This Week in Context (20131004)

While our regular context news junkie is soaking up the sights of Lisbon, Portugal, I have been tasked with compiling this week’s list of new quantified self, context-awareness and situational understanding developments:

  • MLB fieldtesting iBeacons
    The MLB has been field testing Bluetooth Smart as one of the first and the results are quite impressive. Bluetooth Smart is a contextual big deal: integration in health apps and now a positive review of some field tested micro-location goodness. From the optimized self to fine grained marketing strategies where customers are engaged in new, previously impossible ways. (via Roel)
  • One Easy Way to Stop Target and Other Companies from Selling Your Data
    The new startup StopSelling.me offers to send out requests to remove & stop selling your personal data to many data brokers and providers in bulk. They don’t plan to charge for this, but in the end aim to become a data broker themselves, but one that mediates directly between customers & companies. Dear Daniel Vitiello, I’d actually be willing to pay for your automated opt-out services, if you throw in a little dashboard with an overview of which companies were written to, which ones responded, and which ones actually complied. (via Ann)
  • Stanford researchers achieve better sentiment analysis results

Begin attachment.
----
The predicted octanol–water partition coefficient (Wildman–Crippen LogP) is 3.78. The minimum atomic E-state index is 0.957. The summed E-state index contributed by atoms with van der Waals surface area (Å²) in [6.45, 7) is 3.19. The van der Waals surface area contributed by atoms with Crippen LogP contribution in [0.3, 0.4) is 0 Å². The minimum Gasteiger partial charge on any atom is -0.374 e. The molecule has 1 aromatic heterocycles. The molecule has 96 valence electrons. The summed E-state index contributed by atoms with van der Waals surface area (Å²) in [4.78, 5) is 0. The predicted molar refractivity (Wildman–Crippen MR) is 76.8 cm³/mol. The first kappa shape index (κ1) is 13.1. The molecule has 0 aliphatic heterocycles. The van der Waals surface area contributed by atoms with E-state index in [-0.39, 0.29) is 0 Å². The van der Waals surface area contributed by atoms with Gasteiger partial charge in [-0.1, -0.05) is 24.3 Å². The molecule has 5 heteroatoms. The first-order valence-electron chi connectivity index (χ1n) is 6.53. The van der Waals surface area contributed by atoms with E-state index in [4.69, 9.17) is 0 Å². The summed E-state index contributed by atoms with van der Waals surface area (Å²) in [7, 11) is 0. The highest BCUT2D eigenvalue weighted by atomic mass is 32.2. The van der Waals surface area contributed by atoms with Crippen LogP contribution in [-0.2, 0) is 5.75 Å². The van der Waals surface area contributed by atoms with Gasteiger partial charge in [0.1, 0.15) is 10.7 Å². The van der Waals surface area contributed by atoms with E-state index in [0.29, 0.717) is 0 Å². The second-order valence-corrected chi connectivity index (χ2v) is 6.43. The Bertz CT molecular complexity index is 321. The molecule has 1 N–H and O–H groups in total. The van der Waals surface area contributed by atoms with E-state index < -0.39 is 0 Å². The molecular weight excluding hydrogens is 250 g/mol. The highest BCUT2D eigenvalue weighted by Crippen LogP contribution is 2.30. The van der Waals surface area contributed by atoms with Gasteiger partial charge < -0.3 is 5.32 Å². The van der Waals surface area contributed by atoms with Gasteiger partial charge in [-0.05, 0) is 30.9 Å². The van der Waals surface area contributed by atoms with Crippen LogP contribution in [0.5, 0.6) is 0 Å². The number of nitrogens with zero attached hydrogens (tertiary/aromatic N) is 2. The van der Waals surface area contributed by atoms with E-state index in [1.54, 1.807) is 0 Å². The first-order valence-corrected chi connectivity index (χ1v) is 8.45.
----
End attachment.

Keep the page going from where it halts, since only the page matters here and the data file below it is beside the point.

Sentiment analysis is the process of using NLP, text analysis and computational linguistics to discover subjective information in text. It allows to categorize social media posts into positive and negative buckets. While this is not working at its best yet, there is a new development ongoing that uses supervised learning. The improvement is achieved by looking at whole sentences instead of single words.
    Similar to the initial Google Translate approach, where UN documents were used to train translate-algorithms, researchers have achieved better results by manually labeling dozens of sentences using Amazon Mechanical Turk. Since these developments impact contextual understanding of situations, it’s worth a mention. (via Roel)
  • Memoto becomes Narrative and raises $3 million
    Darling life-logger Memoto brought us the news that they raised $3M with San Francisco-based True Ventures and with it, nailed down the release date of their life logging camera to November 1st. The biggest surprise however was the rebranding to Narrative which sounds a lot more descriptive. Any of you pre-ordered a Narrative Clip? (via David)
  • Business Models for the Data Economy
    This O’Reilly research paper ‘Business Models for the Data Economy’ looks at different models of how to make the most out of the data economy, including, but also beyond the default practise of ‘Collect & Supply’. Especially interesting are Filter/Refine (Strip out problematic records or data fields or release interesting data subsets), Enhance/Enrich (Blend in other datasets to create a new and interesting picture) and Simplify Access (Help people cherry-pick the data they want in the format they prefer).  Worth the download & read!
    (via Ann)

We’re still curious to find out what you think of our own rebranding? Let us know, tweet @GetJini, or share your thoughts with us on Google+ through the comment box below.

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